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Battle of Saragarhi: Background, Events, Outcome

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battle of saragarhi

On 12th September 1897, about 21 Sikh soldiers from the 36 Sikh Regiment, led by Havaldar Ishar Singh, bravely defended the Saragarhi army post against over 10,000 Afridi and Orakzai tribesmen. Rather than surrendering, they chose to fight to the end, displaying extraordinary courage and selflessness. This historic battle is revered as a bold demonstration of selfless sacrifice and unwavering dedication to duty.  The Bollywood film, Kesari was based on the battle of Saragarhi. 

Battle of Saragarhi Overview
Battle Took Place On12th September, 1897
PlaceSaragarhi
Fought Between Sikh Soldiers Vs Afridi and Orakzai Tribesmen
Won ByOrakzai and Afridi Tribesmen

Background of the Battle of Saragarhi

In the Samana mountain range, a small village named Saragarhi is located in the Kohat district of the Khyber Pakhtunkhwa province of Pakistan. The 36 Sikh Regiment ( at present the 4th Battalion of the Indian Army) which was earlier a part of the British Indian Army, was established in 1894 by Colonel J. Cook. The region was affected by ongoing conflicts between the British and Pashtuns, with the Samana Hills being a particularly volatile area where tribal Pashtuns frequently attacked British posts.

Credits – Greater Kashmir

The British acquired certain parts of the region and efforts were made to consolidate the two forts, Fort Lockhart on the Samana Range and Fort Gulistan on the Sulaiman Range. These forts, however, were not visible to each other. To have secure communication between them, a strategic post was set up at Saragarhi. It is a rocky ridge located midway between the two forts, using the technique of heliography. Heliography is a technique which was used for sending signals by reflecting sunlight. Saragarhi held importance for the defence of the entire region. The post consisted of a small blockhouse enclosed by walls and a signalling tower.

Also Read – Battle Of Diu: Background, Event, Outcome & More

Event of the Battle

On the morning of September 12, 1897, the Saragarhi post was attacked by over 10,000 Pathans of the Orakzai and Afridi tribes.

  • The Saragarhi post was usually guarded by 40 soldiers, but during the battle, only 21 soldiers were present for its defence.
  • Additionally, there was a non-combatant named Daad, who was stationed to assist the troops. The tribes strategically aimed to isolate the two forts by severing the communication lines between them, effectively disrupting the connection between Fort Lockhart and Saragarhi.
  • They demanded the surrender of the 21 soldiers of the 36 Sikh Regiment who were guarding the post.
  • Despite being outnumbered and cut off from reinforcements, Havaldar Ishar Singh and the Sikh soldiers chose to fight to the end. 
  • The Sikh soldiers at the Saragarhi post used bolt-action rifles in their defence. Despite being outnumbered and cut off from reinforcements, Sepoy Gurmukh Singh managed to send signals to Colonel Haughton at Fort Lockhart requesting reinforcements.
  • However, due to the post being surrounded by tribesmen, Colonel Haughton was unable to send help. 
  • The soldiers at the Saragarhi post were vastly outnumbered, facing a ratio of 1:500, and had limited ammunition, with about 400 rounds per soldier.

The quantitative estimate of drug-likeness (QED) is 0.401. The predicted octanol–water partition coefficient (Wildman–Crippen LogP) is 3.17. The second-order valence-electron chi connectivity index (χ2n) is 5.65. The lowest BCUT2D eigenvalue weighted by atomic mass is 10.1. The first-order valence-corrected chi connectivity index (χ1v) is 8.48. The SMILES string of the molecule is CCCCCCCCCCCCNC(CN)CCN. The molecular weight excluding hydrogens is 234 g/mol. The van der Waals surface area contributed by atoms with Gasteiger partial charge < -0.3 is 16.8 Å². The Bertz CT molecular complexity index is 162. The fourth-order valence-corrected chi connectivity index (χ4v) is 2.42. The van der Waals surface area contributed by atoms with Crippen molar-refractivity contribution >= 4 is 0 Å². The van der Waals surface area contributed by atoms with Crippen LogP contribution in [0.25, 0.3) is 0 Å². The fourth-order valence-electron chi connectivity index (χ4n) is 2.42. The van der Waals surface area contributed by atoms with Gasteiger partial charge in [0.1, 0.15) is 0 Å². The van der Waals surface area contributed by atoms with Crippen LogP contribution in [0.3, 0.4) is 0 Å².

• Armed with bolt-action rifles and limited ammunition, they bravely held their ground, inflicting heavy casualties on the enemy. 
Credits – Sikhi Wiki

The battle lasted from 9 AM until evening, with the Sikh soldiers displaying outstanding courage and determination. Sepoy Gurmukh Singh was the last surviving soldier, who valiantly fought off the attackers before sacrificing his life. Although the Saragarhi post was ultimately destroyed, the Sikh soldiers’ heroic stand bought valuable time for reinforcements to arrive at Fort Gulistan, preventing its capture by the tribesmen.

Challenges Faced by Soldiers in the Battle of Saragarhi 

The Battle of Saragarhi was a challenge for the 21 Sikh Soldiers. These challenges include –

  • The overwhelming odds they faced, with 500 Pashtun tribesmen for every Sikh soldier.
  • Additionally, they were equipped with basic Bolt-Action rifles and had limited ammunition, estimated at around 400 rounds per soldier. 
  • The soldiers were also without hope for reinforcements or support from nearby forts, as the attempts to send help by Commanding Officer Colonel Haughton were thwarted by the tribes. 
  • Furthermore, the Saragarhi post, constructed of stone and mud with wooden doors, was insufficient to withstand the attack of the thousands of tribesmen.

Also Read – Battle of Aliwal: Background, Events, Outcome

Outcome of the Battle

The Battle of Saragarhi resulted in – 

  • The deaths of all 21 defending soldiers, while the Afghan forces also suffered heavy casualties. 
  • The soldiers’ bravery and sacrifice were acknowledged by the British, who posthumously awarded them the Indian Order of Merit, the highest gallantry award for Indian soldiers at the time. 
  • Every year on 12th September, Saragarhi Day is commemorated by the Indian Army’s 4th battalion of the Sikh Regiment to honour the soldiers. 
  • Additionally, a commemorative tablet was placed at the Battle of Saragarhi site to pay tribute to the courageous soldiers. 

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This was all about the Battle of Saragarhi. For more content related to the different states of India, visit our articles like this, you can get Study notes on the Modern History of India here. Also, you can visit our general knowledge page on Indian History!

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